For some time, high energy finishing feeds (typically 9.8 MJ NE/kg for feeds from 65kg for example) have been cost effective, although this varies with the mill production constraints and the raw material book and availability at the time the feeds were formulated.

However, in recent months raw material cost differentials have changed, in particular the barley:wheat differential has increased as has the cost of fats whilst wheatfeed prices have decreased dramatically. The result is tending to make slightly lower energy feeds more cost effective in some cases.

The table below shows typical raw material costs for January and energy costs/MJ NE. Raw material costs, particularly for wheatfeed, are very variable depending upon local supply and in some regions, it is trading below barley.

On a pure energy basis, the table shows that barley is the cheapest energy source but, of course, when feeds are formulated the value of a commodity isn’t just a reflection of the energy costs; amino acid levels also pay a major part.

Raw material

Net energy

(MJ NE/kg)

Jan £/t

£/MJ NE

Barley

9.66

122

12.6

Wheat

10.6

139

13.1

Wheatfeed

7.62

124

16.3

Fat blend

29.2

665

22.8

Soya oil

32.9

760

23.1

Rape

6.5

175

26.9

Suns 36

5.8

200

34.5

Soya 47

8.44

316

37.4

The following table gives example formulations for a particular diet based on the costs at various energy levels noted above. Not surprisingly barley inclusion is on the maximum inclusion rate (determined by the mill for acceptable pellet quality) in most cases.

As the energy of the feed increases, wheatfeed and sunflower are the first casualties. At higher energy levels, soya then replaces rapeseed meal, wheat replaces barley, and eventually fat levels increase.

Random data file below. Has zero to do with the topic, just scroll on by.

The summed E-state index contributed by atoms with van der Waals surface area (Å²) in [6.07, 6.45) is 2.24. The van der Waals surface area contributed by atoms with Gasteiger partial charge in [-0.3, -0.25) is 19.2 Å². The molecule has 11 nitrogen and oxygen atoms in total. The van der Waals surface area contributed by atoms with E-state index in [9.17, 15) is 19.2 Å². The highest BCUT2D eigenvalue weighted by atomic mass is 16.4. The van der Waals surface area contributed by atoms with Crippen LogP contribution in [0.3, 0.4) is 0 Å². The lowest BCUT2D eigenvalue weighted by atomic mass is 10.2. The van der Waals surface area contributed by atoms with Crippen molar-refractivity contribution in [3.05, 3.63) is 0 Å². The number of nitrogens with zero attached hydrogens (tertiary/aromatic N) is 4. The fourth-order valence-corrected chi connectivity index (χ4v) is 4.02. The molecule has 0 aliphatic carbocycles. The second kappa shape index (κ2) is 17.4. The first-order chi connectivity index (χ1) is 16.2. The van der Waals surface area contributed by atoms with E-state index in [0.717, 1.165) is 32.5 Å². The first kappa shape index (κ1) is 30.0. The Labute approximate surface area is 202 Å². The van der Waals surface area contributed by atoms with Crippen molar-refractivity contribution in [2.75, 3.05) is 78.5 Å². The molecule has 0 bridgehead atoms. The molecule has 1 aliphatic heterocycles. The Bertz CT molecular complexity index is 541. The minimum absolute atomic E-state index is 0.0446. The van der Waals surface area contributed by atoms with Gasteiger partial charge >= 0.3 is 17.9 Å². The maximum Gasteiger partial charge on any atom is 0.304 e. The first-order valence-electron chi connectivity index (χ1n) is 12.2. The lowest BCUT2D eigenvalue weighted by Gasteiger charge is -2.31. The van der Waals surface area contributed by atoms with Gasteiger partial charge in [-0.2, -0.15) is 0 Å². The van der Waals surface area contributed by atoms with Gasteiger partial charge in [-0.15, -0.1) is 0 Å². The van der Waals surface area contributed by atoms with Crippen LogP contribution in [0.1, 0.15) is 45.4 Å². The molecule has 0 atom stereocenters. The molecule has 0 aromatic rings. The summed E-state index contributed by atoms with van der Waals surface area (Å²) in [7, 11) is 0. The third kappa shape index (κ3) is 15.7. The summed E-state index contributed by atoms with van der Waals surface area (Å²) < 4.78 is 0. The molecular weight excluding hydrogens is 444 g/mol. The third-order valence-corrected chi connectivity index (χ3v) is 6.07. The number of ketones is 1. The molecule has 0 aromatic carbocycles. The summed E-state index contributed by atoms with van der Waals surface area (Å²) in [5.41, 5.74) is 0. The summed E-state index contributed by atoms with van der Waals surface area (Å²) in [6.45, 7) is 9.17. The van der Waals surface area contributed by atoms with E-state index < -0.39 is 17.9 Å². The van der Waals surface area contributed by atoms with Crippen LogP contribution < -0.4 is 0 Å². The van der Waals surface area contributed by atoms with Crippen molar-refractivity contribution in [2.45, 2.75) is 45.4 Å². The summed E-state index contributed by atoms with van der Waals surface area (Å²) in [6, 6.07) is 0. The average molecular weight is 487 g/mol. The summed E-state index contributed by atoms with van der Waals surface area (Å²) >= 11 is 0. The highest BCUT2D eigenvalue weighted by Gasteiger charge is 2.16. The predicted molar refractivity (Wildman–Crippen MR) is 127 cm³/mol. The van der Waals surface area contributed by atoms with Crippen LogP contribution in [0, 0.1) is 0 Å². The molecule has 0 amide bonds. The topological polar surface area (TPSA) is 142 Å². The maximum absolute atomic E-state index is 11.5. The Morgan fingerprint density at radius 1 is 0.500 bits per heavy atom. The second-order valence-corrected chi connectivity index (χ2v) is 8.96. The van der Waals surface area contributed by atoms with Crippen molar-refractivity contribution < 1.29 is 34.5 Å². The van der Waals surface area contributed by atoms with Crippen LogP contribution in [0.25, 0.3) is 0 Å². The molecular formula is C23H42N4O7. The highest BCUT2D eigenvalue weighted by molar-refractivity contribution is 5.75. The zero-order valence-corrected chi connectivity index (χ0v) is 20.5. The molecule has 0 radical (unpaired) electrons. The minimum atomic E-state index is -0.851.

Net Energy (MJ NE/kg)

9.3

9.5

9.7

9.9

10

10.1

Raw material (%)

           

Wheat

31.3

36.8

41.5

43.78

50x

50

Barley

35x

35x

35x

34.8

29.3

30.5

Wheatfeed

10.3

4.4

       

Soya extr

2.5

2.7

3.9

7.3

7.8

9.75

Rape ext

10x

10x

10x

10x

8.8

5.4

Suns ext

7x

7x

5.6

     

Fat

1.5

1.59

1.65

1.67

1.7

1.84

X denotes maximum formulation limit

Obviously higher energy feeds have a higher raw material cost but feed conversion responds linearly to net energy and in this example, feed cost/kg LWG is minimised in the range of 9.7-10.0 MJ NE/kg.

Obviously higher energy feeds have a higher raw material cost but feed conversion responds linearly to net energy and in this example, feed cost/kg LWG is minimised in the range of 9.7-10.0 MJ NE/kg.

Raw Material Cost (£/t)

162.09

164.1

166.37

169.42

171.2

173.93

FCR

2.79

2.75

2.70

2.65

2.63

2.61

Feed cost/kg LWG

50.8

50.6

50.3

50.3

50.3

50.6

In most cases formulations for quarter 1/2 have shown optimum net margin/pig in the range of 9.4-9.7 MJ NE/kg, which is lower than in the above example. For most producers, we have reduced energy by 0.1-0.2MJ NE/kg saving typically £2.50-£5.00/t with FCR deteriorating by up to 0.05.

Higher energy feeds are also lower in fibre, and thus killing out-percentage is improved, and there is a marginal increase in growth rate and backfat P2 as energy intake is higher. Pellet quality falls with increasing barley whilst gut health may improve.